Charlie George's Reviews > Night

Night by Elie Wiesel
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Oct 04, 2010

really liked it
bookshelves: memoir, classics, history, war
Read from September 22 to 29, 2010

The most widely discussed aspect of the book, the death of belief in god in the face of man's inhumanity to man, was of little importance to me. Of all the reasons for atheism, this is the absolute worst. In perpetuates the false stereotype of unbelievers as brooding, hopeless pessimists. This couldn't be further from the truth in my experience, but somehow such simplistic arguments endure. I appreciate what Wiesel has to say against Nazism, but not what he has to say for atheism.

This was certainly a bleak and disturbing account of one Jewish teen's survival in the Nazi concentration camps. It contained mind-bending, truly alien horrors at the level of executing a child by hanging, and leaving him to choke to death over the course of hours, rather than seconds because he was too light. Another gruesome one that stuck with me was children made to witness the madness or death of their parents, left helpless and alone. Pretty hard to stomach.

For me the most important function of the book is a cautionary tale. The townspeople in Transylvania could and would not believe the warnings that came to them about the camps. If they had believed the threat, they had ample opportunity to uproot their lives and emigrate further away from the Nazis.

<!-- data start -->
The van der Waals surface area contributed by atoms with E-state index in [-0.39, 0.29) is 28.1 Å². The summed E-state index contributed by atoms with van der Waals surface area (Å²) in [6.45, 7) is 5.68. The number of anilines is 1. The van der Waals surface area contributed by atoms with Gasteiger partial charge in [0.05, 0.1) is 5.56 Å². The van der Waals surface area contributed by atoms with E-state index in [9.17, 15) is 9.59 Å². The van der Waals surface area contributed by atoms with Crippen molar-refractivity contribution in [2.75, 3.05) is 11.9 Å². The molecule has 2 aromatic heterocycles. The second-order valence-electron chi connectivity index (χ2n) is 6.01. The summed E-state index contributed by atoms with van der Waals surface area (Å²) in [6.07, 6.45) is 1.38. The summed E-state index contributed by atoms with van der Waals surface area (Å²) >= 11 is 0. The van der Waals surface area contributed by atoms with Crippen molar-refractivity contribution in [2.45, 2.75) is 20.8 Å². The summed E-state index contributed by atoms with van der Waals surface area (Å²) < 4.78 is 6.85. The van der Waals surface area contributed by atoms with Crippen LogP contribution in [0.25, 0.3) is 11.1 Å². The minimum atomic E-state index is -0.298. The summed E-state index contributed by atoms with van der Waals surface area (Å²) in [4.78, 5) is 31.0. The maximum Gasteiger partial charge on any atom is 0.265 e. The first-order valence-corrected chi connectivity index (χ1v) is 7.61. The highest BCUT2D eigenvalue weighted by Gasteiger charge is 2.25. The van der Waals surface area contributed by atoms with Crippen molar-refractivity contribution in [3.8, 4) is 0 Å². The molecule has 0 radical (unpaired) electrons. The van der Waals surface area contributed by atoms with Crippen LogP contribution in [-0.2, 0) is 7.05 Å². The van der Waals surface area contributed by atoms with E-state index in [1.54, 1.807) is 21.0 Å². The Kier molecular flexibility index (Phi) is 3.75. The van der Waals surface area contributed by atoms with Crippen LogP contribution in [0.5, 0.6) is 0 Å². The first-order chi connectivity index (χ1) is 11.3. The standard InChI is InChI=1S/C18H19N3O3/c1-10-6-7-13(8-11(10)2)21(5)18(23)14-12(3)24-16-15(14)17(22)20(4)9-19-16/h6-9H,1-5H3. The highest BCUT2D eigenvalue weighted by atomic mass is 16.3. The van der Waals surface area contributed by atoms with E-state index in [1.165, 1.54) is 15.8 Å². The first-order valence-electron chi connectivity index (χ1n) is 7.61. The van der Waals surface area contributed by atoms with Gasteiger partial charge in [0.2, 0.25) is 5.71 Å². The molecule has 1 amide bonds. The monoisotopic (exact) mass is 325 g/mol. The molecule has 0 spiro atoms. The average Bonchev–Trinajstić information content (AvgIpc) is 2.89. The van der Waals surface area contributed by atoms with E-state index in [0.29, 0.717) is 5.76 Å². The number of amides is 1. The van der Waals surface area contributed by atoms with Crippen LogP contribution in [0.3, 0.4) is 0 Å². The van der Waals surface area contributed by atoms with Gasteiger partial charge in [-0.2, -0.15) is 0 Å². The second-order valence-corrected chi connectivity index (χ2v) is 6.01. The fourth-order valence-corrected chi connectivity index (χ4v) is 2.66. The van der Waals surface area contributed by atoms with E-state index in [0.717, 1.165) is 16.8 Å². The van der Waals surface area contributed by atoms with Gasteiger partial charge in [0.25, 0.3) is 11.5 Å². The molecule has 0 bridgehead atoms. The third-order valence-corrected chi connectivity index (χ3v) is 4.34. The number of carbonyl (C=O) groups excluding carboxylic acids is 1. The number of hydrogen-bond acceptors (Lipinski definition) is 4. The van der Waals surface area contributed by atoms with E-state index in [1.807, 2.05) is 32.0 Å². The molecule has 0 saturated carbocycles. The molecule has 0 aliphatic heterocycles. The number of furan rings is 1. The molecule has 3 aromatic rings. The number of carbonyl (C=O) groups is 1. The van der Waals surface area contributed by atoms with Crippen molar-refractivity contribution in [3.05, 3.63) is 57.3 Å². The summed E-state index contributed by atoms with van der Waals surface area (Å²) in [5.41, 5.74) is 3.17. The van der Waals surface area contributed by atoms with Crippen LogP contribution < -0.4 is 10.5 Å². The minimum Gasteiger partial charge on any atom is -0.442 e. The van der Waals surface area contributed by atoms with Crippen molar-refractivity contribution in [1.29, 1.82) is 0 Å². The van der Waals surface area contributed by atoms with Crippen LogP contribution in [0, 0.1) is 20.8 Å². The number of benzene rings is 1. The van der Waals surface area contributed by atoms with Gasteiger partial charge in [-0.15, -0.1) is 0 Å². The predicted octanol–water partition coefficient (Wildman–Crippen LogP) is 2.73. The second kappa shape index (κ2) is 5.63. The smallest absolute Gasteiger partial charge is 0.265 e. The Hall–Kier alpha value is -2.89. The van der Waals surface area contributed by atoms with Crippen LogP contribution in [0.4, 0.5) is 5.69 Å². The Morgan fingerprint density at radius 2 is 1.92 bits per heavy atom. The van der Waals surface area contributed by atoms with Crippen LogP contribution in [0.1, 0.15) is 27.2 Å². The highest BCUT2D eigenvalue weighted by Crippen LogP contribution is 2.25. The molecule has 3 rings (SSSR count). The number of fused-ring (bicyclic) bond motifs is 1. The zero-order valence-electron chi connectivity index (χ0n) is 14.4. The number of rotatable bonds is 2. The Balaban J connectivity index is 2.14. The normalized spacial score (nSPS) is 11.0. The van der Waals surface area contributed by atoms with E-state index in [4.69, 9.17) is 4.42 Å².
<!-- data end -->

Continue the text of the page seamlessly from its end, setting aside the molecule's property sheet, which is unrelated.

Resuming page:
They posed this very sensible question, and the answer should shock us. Wipe out an entire race of people, spread out across the world among the populations of myriad countries!? Preposterous, how could the Nazis hope to accomplish such a task? What means could they employ?

In the early part of the book, Wiesel demonstrates some of these means. Employ a gradual hemming in. Present a nice, diplomatic face. Coerce and intimidate. A perverse use of weaker, struggling governments, police forces, individuals--use their instinct at self-preservation to advance your goals. Let your enemy's friends tell your lies and do your work for you, and it will be more readily believed, more effective.

First gain access to a country, then send officers to move in and call the shots, one town at a time. In each case, identify the target families, turn their peers against them, isolate them and steal all they own, move them them into a concentrated area. Threats become gradually more and more overt and life-threatening. Train guns on the area and put up a fence before the mask finally comes off. It is now too late to escape. All pretense gone, finally, deportation into Germany where the furnaces await. Astonishing.

The more widely discussed aspect of the book, the death of belief in God in the face of such horrors, was of little importance to me. Of all the reasons for atheism, this is the absolute worst. In perpetuates the false stereotype of unbelievers as brooding, hopeless pessimists. This couldn't be further from the truth in my experience, but somehow such simplistic arguments endure. I appreciate what Wiesel has to say against Nazism, but not what he has to say for atheism.
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